But IEEE ISC2 2020 was not the first conference that had to turn virtual in this period, and while attending other similar events, we have noticed one of the major weak points of such a setup: lack of interactivity. Many large conferences did not dare to assume the risk of running live sessions, mostly because of the technical difficulties that might arise when speakers and attendees from all over the world try to connect. Therefore, several such events were actually running as a collection of offline talks that can be downloaded on demand, without much possibility for interactivity and discussions. If you have a question, authors can be contacted via e-mail, but this is quite rarely done. Instead of this approach, we decided to make the conference as interactive as possible, running live sessions not only for keynotes and panels, but also for all the technical talks. These sessions were moderated by chairs, similarly to traditional conferences, and experienced vivid discussions, with lots of questions from the audience. The virtual platform that we used was running smoothly, and technical problems were rarely experienced.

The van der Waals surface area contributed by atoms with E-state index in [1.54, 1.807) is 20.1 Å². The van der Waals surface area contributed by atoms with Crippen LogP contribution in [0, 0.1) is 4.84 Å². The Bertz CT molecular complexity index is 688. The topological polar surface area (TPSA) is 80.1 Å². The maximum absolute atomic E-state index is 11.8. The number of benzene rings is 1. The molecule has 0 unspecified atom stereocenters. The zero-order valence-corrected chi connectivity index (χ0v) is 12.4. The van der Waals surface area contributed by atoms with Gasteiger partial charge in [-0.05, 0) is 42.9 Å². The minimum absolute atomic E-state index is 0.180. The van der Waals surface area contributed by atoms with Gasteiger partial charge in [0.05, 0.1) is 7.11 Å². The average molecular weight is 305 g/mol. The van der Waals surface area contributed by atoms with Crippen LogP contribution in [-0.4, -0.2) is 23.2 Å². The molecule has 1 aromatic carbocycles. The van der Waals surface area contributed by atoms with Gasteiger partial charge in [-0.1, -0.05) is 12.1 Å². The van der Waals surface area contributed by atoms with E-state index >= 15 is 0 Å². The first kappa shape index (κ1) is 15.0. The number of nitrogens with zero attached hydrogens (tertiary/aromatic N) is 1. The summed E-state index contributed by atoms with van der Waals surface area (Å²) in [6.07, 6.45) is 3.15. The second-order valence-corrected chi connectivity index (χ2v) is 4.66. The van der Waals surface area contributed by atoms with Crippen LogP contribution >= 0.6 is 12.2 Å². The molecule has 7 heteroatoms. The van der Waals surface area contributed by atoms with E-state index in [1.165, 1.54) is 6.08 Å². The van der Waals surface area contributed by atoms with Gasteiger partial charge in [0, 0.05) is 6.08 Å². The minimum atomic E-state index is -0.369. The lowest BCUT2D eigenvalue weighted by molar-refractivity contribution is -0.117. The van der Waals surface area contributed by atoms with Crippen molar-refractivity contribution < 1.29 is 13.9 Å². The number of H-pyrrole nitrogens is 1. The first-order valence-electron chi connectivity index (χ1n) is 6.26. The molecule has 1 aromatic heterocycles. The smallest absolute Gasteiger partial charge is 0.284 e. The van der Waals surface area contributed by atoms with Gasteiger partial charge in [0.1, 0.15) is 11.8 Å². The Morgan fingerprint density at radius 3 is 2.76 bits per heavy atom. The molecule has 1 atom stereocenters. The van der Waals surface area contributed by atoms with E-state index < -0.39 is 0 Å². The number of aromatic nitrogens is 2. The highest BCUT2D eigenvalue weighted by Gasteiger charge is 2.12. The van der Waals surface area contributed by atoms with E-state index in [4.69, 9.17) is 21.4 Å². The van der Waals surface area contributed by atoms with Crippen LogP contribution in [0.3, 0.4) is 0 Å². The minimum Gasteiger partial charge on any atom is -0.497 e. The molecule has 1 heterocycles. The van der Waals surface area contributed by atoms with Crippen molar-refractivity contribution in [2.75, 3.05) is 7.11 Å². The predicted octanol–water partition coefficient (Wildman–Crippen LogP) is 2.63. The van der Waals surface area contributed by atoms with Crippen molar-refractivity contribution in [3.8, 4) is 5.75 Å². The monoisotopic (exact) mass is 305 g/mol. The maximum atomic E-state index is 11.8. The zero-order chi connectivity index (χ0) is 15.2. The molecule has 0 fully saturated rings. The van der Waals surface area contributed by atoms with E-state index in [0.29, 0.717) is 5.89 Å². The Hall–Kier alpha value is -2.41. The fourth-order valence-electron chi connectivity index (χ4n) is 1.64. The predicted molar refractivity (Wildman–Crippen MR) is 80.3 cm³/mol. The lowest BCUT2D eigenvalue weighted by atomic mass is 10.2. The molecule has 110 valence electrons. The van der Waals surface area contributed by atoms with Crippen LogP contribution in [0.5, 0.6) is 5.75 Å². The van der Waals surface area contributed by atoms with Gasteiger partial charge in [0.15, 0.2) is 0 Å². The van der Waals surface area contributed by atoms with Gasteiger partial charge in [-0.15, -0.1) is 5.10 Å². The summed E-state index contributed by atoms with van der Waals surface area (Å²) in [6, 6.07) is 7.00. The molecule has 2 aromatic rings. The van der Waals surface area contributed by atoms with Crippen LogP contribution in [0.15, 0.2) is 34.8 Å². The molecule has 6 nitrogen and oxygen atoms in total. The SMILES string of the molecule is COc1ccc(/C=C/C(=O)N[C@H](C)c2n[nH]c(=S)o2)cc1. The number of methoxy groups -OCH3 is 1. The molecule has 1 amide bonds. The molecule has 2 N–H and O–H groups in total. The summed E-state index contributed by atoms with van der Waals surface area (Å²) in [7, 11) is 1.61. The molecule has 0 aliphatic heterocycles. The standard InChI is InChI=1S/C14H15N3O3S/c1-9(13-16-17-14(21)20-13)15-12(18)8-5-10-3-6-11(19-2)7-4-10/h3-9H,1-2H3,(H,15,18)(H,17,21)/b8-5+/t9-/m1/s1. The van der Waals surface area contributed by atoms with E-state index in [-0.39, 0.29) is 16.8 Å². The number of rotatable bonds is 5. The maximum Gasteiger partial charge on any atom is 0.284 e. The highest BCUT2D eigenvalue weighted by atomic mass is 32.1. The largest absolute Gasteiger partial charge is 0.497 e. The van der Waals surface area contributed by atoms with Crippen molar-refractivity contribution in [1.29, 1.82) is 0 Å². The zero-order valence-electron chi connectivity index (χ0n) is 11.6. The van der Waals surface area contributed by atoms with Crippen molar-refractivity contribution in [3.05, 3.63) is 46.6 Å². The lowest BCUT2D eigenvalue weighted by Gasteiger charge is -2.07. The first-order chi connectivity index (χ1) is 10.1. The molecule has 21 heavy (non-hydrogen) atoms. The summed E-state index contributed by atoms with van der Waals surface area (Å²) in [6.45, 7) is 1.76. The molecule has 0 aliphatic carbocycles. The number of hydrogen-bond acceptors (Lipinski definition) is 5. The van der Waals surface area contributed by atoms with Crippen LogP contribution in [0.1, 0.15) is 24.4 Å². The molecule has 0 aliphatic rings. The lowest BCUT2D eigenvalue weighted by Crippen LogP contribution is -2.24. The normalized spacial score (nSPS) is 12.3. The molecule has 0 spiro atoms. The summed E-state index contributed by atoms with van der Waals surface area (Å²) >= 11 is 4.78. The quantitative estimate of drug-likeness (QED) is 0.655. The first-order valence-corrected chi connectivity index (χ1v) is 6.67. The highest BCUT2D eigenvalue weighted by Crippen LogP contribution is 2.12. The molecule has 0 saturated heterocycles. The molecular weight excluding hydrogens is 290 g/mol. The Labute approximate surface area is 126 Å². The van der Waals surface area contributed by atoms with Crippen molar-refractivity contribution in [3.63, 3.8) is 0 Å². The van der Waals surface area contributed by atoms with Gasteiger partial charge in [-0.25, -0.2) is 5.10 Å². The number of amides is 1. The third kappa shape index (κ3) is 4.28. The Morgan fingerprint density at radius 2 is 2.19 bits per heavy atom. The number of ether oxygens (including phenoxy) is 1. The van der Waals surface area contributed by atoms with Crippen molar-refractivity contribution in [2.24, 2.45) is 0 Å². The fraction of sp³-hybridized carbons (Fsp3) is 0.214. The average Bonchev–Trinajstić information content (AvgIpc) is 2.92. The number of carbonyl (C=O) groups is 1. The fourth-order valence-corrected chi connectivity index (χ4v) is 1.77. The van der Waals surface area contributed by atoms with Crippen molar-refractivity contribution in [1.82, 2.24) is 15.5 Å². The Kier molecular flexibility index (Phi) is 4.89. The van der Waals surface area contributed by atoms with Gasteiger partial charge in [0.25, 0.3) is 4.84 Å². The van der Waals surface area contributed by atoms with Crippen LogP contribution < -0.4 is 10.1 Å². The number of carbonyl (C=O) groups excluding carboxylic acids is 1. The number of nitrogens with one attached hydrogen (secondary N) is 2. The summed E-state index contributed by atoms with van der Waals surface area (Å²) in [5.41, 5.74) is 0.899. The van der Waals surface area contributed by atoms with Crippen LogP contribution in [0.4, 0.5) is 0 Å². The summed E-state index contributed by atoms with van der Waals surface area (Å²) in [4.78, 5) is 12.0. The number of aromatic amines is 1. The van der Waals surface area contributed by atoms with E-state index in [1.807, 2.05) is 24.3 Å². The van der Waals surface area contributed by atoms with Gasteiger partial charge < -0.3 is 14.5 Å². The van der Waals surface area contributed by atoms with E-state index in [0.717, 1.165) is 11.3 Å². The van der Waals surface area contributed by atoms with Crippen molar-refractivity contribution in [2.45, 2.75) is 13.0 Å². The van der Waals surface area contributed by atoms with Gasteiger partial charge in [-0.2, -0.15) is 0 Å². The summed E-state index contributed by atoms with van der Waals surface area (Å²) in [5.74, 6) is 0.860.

Another major issue to tackle in a virtual event is the time zone differences for attendees form around the world. Our main principle in that regard was to schedule keynote and panel sessions in a slot that would be convenient for most of our attendees. Therefore, we have chosen the period from 9 AM to 1 PM Eastern Time (New York) for these sessions, as this was early afternoon in Europe, and early evening, but still not the nighttime in Asia. Naturally, this meant that the technical sessions had to be scheduled before and after these plenary sessions. However, we tried to allocate speakers to slots that took into account their geographic locations, as much as possible.


Final Remarks